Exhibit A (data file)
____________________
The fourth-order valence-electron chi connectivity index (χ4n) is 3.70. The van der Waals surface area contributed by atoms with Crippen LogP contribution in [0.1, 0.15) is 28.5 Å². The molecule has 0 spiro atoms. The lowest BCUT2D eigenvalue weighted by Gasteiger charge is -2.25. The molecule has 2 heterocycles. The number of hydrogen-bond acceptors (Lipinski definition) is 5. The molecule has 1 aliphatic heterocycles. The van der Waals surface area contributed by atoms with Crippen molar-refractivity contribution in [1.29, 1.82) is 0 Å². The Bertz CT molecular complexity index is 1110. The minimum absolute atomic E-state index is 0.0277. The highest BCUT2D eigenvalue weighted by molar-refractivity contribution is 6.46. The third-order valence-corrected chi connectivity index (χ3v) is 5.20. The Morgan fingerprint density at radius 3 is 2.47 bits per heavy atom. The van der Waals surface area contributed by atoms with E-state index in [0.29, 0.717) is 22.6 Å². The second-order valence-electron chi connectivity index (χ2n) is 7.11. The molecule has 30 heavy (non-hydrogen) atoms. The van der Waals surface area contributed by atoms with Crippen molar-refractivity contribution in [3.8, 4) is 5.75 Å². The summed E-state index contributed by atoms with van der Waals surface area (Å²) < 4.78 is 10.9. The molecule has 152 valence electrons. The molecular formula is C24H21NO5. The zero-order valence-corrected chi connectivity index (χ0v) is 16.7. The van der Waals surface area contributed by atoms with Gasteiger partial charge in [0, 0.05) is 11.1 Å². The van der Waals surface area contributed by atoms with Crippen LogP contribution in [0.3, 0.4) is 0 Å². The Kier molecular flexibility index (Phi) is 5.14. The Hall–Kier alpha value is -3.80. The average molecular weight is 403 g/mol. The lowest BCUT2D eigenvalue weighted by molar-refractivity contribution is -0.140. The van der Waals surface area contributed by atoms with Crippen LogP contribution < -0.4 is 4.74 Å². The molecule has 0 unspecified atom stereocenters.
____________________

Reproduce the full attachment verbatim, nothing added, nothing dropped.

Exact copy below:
The fourth-order valence-electron chi connectivity index (χ4n) is 3.70. The van der Waals surface area contributed by atoms with Crippen LogP contribution in [0.1, 0.15) is 28.5 Å². The molecule has 0 spiro atoms. The lowest BCUT2D eigenvalue weighted by Gasteiger charge is -2.25. The molecule has 2 heterocycles. The number of hydrogen-bond acceptors (Lipinski definition) is 5. The molecule has 1 aliphatic heterocycles. The van der Waals surface area contributed by atoms with Crippen molar-refractivity contribution in [1.29, 1.82) is 0 Å². The Bertz CT molecular complexity index is 1110. The minimum absolute atomic E-state index is 0.0277. The highest BCUT2D eigenvalue weighted by molar-refractivity contribution is 6.46. The third-order valence-corrected chi connectivity index (χ3v) is 5.20. The Morgan fingerprint density at radius 3 is 2.47 bits per heavy atom. The van der Waals surface area contributed by atoms with E-state index in [0.29, 0.717) is 22.6 Å². The second-order valence-electron chi connectivity index (χ2n) is 7.11. The molecule has 30 heavy (non-hydrogen) atoms. The van der Waals surface area contributed by atoms with Crippen molar-refractivity contribution in [3.8, 4) is 5.75 Å². The summed E-state index contributed by atoms with van der Waals surface area (Å²) < 4.78 is 10.9. The molecule has 152 valence electrons. The molecular formula is C24H21NO5. The zero-order valence-corrected chi connectivity index (χ0v) is 16.7. The van der Waals surface area contributed by atoms with Gasteiger partial charge in [0, 0.05) is 11.1 Å². The van der Waals surface area contributed by atoms with Crippen LogP contribution in [0.3, 0.4) is 0 Å². The Kier molecular flexibility index (Phi) is 5.14. The Hall–Kier alpha value is -3.80. The average molecular weight is 403 g/mol. The lowest BCUT2D eigenvalue weighted by molar-refractivity contribution is -0.140. The van der Waals surface area contributed by atoms with Crippen LogP contribution < -0.4 is 4.74 Å². The molecule has 0 unspecified atom stereocenters.